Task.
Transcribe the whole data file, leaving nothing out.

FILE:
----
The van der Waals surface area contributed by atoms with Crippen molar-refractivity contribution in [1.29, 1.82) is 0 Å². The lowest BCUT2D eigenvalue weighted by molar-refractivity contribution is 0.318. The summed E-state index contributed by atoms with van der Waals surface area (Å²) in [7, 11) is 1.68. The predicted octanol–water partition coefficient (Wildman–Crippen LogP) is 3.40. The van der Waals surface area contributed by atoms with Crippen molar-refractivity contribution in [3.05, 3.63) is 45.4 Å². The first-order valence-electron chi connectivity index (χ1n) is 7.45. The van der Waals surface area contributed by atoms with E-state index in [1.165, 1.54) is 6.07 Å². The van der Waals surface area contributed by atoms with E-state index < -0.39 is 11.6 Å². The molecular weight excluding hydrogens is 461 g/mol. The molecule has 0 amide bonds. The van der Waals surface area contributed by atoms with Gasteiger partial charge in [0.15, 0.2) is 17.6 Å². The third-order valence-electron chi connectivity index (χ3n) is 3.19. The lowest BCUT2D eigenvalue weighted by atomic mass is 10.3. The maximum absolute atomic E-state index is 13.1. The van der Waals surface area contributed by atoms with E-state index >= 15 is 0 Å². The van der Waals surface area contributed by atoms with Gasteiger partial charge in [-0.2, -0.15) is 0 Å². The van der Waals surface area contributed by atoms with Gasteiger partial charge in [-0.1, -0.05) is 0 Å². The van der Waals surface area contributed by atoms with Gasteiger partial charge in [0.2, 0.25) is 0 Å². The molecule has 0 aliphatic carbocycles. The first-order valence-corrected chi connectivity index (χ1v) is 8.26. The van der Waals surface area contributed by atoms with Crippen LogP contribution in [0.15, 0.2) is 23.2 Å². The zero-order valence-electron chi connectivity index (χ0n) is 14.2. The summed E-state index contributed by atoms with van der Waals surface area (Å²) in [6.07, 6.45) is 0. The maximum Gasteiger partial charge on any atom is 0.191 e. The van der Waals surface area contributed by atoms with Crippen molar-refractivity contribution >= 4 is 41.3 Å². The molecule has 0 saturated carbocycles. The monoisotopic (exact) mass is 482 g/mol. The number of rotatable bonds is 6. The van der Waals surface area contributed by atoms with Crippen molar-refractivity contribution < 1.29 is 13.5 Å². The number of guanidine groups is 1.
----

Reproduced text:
The van der Waals surface area contributed by atoms with Crippen molar-refractivity contribution in [1.29, 1.82) is 0 Å². The lowest BCUT2D eigenvalue weighted by molar-refractivity contribution is 0.318. The summed E-state index contributed by atoms with van der Waals surface area (Å²) in [7, 11) is 1.68. The predicted octanol–water partition coefficient (Wildman–Crippen LogP) is 3.40. The van der Waals surface area contributed by atoms with Crippen molar-refractivity contribution in [3.05, 3.63) is 45.4 Å². The first-order valence-electron chi connectivity index (χ1n) is 7.45. The van der Waals surface area contributed by atoms with E-state index in [1.165, 1.54) is 6.07 Å². The van der Waals surface area contributed by atoms with E-state index < -0.39 is 11.6 Å². The molecular weight excluding hydrogens is 461 g/mol. The molecule has 0 amide bonds. The van der Waals surface area contributed by atoms with Gasteiger partial charge in [0.15, 0.2) is 17.6 Å². The third-order valence-electron chi connectivity index (χ3n) is 3.19. The lowest BCUT2D eigenvalue weighted by atomic mass is 10.3. The maximum absolute atomic E-state index is 13.1. The van der Waals surface area contributed by atoms with E-state index >= 15 is 0 Å². The van der Waals surface area contributed by atoms with Gasteiger partial charge in [-0.2, -0.15) is 0 Å². The van der Waals surface area contributed by atoms with Gasteiger partial charge in [-0.1, -0.05) is 0 Å². The van der Waals surface area contributed by atoms with Gasteiger partial charge in [0.2, 0.25) is 0 Å². The molecule has 0 aliphatic carbocycles. The first-order valence-corrected chi connectivity index (χ1v) is 8.26. The van der Waals surface area contributed by atoms with Crippen LogP contribution in [0.15, 0.2) is 23.2 Å². The zero-order valence-electron chi connectivity index (χ0n) is 14.2. The summed E-state index contributed by atoms with van der Waals surface area (Å²) in [6.07, 6.45) is 0. The maximum Gasteiger partial charge on any atom is 0.191 e. The van der Waals surface area contributed by atoms with Crippen molar-refractivity contribution >= 4 is 41.3 Å². The molecule has 0 saturated carbocycles. The monoisotopic (exact) mass is 482 g/mol. The number of rotatable bonds is 6. The van der Waals surface area contributed by atoms with Crippen molar-refractivity contribution < 1.29 is 13.5 Å². The number of guanidine groups is 1.